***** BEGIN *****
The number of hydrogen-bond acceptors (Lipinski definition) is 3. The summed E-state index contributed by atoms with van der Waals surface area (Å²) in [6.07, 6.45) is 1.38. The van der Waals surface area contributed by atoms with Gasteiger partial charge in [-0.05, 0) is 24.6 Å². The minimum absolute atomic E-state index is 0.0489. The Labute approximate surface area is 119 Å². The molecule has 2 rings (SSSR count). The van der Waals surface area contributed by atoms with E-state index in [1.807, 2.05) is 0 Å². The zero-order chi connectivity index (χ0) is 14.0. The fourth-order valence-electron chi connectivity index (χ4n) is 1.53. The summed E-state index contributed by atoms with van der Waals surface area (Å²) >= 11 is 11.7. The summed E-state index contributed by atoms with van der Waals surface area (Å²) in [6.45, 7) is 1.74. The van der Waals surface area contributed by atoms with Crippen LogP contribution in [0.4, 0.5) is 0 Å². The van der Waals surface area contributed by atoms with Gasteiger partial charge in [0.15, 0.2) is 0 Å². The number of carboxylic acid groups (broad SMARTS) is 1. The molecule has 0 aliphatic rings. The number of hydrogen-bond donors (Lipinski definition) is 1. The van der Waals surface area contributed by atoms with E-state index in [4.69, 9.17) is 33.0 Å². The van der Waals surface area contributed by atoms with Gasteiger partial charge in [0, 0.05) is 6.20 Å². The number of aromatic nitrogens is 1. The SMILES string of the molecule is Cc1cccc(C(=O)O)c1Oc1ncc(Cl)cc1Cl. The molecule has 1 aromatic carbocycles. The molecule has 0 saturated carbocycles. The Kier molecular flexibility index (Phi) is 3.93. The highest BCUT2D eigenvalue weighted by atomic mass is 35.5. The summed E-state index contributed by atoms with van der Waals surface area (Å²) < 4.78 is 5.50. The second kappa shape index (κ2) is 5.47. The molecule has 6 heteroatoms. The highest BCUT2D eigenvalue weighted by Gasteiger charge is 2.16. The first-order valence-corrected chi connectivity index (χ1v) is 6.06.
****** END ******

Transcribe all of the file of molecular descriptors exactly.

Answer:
The number of hydrogen-bond acceptors (Lipinski definition) is 3. The summed E-state index contributed by atoms with van der Waals surface area (Å²) in [6.07, 6.45) is 1.38. The van der Waals surface area contributed by atoms with Gasteiger partial charge in [-0.05, 0) is 24.6 Å². The minimum absolute atomic E-state index is 0.0489. The Labute approximate surface area is 119 Å². The molecule has 2 rings (SSSR count). The van der Waals surface area contributed by atoms with E-state index in [1.807, 2.05) is 0 Å². The zero-order chi connectivity index (χ0) is 14.0. The fourth-order valence-electron chi connectivity index (χ4n) is 1.53. The summed E-state index contributed by atoms with van der Waals surface area (Å²) >= 11 is 11.7. The summed E-state index contributed by atoms with van der Waals surface area (Å²) in [6.45, 7) is 1.74. The van der Waals surface area contributed by atoms with Crippen LogP contribution in [0.4, 0.5) is 0 Å². The van der Waals surface area contributed by atoms with Gasteiger partial charge in [0.15, 0.2) is 0 Å². The number of carboxylic acid groups (broad SMARTS) is 1. The molecule has 0 aliphatic rings. The number of hydrogen-bond donors (Lipinski definition) is 1. The van der Waals surface area contributed by atoms with E-state index in [4.69, 9.17) is 33.0 Å². The van der Waals surface area contributed by atoms with Gasteiger partial charge in [0, 0.05) is 6.20 Å². The number of aromatic nitrogens is 1. The SMILES string of the molecule is Cc1cccc(C(=O)O)c1Oc1ncc(Cl)cc1Cl. The molecule has 1 aromatic carbocycles. The molecule has 0 saturated carbocycles. The Kier molecular flexibility index (Phi) is 3.93. The highest BCUT2D eigenvalue weighted by atomic mass is 35.5. The summed E-state index contributed by atoms with van der Waals surface area (Å²) < 4.78 is 5.50. The second kappa shape index (κ2) is 5.47. The molecule has 6 heteroatoms. The highest BCUT2D eigenvalue weighted by Gasteiger charge is 2.16. The first-order valence-corrected chi connectivity index (χ1v) is 6.06.